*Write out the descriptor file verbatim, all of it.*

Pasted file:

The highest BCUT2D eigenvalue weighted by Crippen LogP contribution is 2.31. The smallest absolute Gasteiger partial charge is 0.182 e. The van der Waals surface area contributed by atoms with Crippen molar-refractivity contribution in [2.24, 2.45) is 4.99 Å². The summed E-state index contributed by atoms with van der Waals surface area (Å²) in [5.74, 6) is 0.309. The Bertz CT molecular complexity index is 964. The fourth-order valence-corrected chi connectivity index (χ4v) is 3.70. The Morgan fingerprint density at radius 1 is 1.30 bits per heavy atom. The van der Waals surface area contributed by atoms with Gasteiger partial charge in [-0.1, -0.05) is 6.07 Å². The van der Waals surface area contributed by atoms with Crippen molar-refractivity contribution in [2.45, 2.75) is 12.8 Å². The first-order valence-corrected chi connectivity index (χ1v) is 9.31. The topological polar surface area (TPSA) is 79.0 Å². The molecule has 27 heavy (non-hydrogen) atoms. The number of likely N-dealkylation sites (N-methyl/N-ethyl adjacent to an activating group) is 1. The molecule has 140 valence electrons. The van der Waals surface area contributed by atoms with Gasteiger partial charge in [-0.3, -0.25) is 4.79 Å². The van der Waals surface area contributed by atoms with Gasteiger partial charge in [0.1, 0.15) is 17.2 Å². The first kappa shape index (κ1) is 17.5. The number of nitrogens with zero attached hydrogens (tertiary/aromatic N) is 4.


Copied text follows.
The highest BCUT2D eigenvalue weighted by Crippen LogP contribution is 2.31. The smallest absolute Gasteiger partial charge is 0.182 e. The van der Waals surface area contributed by atoms with Crippen molar-refractivity contribution in [2.24, 2.45) is 4.99 Å². The summed E-state index contributed by atoms with van der Waals surface area (Å²) in [5.74, 6) is 0.309. The Bertz CT molecular complexity index is 964. The fourth-order valence-corrected chi connectivity index (χ4v) is 3.70. The Morgan fingerprint density at radius 1 is 1.30 bits per heavy atom. The van der Waals surface area contributed by atoms with Gasteiger partial charge in [-0.1, -0.05) is 6.07 Å². The van der Waals surface area contributed by atoms with Crippen molar-refractivity contribution in [2.45, 2.75) is 12.8 Å². The first-order valence-corrected chi connectivity index (χ1v) is 9.31. The topological polar surface area (TPSA) is 79.0 Å². The molecule has 27 heavy (non-hydrogen) atoms. The number of likely N-dealkylation sites (N-methyl/N-ethyl adjacent to an activating group) is 1. The molecule has 140 valence electrons. The van der Waals surface area contributed by atoms with Gasteiger partial charge in [-0.3, -0.25) is 4.79 Å². The van der Waals surface area contributed by atoms with Gasteiger partial charge in [0.1, 0.15) is 17.2 Å². The first kappa shape index (κ1) is 17.5. The number of nitrogens with zero attached hydrogens (tertiary/aromatic N) is 4.